March 10 (Reuters) - A slow-moving storm is expected to dump more rain on the waterlogged U.S. South, forecasters said on Thursday, after heavy rains killed several people and prompted evacuations and rescues from inundated areas.
Three people died in northern Louisiana, deluged with some of the heaviest rainfall. Two men and a 6-year-old child were killed after either ignoring flood warnings or entering treacherous areas without signs, the Louisiana Department of Health and Hospitals said.
Forecasters at the National Weather Service received reports of 10 to 15 inches of rain falling in northeastern Texas, parts of Arkansas and Louisiana over a day and a half.
Particularly hard hit was Monroe, Louisiana, with more than 17 inches, said Bob Oravec, lead forecaster with the the NWS Weather Prediction Center.
See images from the floods:
As the system moves east, flooding is a concern in areas of Mississippi, western Tennessee and Alabama, along with Louisiana, he said.
"It's going to continue to be a pretty high impact storm," Oravec said, noting that rains could linger into Saturday.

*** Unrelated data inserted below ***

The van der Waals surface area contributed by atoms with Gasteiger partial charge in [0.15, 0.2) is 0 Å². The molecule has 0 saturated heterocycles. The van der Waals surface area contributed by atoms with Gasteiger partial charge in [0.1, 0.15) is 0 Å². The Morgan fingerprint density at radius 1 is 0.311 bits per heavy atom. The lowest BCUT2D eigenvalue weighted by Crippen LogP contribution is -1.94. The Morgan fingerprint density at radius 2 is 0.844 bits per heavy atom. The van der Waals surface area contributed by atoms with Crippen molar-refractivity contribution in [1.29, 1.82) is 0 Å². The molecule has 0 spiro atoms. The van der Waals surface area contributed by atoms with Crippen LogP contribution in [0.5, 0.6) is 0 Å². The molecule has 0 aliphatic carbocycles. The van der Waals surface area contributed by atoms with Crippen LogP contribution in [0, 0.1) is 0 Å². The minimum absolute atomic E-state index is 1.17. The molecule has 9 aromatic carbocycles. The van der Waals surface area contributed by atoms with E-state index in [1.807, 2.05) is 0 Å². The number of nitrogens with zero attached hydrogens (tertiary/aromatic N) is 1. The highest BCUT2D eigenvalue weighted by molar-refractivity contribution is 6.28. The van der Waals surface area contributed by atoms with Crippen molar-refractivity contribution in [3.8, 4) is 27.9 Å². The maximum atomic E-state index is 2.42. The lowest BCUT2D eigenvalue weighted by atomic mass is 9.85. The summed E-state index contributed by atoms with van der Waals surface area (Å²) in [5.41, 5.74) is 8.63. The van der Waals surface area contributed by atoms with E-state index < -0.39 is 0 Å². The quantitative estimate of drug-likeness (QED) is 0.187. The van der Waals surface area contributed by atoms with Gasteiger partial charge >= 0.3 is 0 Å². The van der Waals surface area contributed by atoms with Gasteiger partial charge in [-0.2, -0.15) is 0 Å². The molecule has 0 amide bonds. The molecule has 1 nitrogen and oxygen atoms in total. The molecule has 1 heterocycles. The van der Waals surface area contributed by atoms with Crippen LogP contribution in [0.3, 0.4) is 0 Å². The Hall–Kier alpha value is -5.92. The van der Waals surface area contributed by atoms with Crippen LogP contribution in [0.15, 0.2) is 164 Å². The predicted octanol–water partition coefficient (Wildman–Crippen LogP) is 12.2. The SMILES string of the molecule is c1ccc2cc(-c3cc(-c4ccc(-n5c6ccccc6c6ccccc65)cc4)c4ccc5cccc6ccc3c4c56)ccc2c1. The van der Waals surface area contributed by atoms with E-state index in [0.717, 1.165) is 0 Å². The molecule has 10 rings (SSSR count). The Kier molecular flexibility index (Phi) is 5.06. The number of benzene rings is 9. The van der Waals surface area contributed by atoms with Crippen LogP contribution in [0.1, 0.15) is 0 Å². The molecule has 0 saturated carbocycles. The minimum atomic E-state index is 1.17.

People in as many as 3,500 homes in Bossier City, Louisiana were told to evacuate, the Shreveport Times reported.
Louisiana National Guard soldiers and law enforcement helped to rescue people stranded in their homes and on roads by high waters, authorities said.
Louisiana's governor has declared a state of emergency in affected regions, and many schools were closed. State government offices in three dozen parishes were shuttered through Friday.
The National Weather Service has issued a flash flood watch stretching from the Gulf of Mexico coast of Texas, Louisiana and Mississippi north into the southern parts of Illinois.
A 30-year-old man drowned on Tuesday as he tried to drive across a flooded area in southeastern Oklahoma, according to the National Weather Service.
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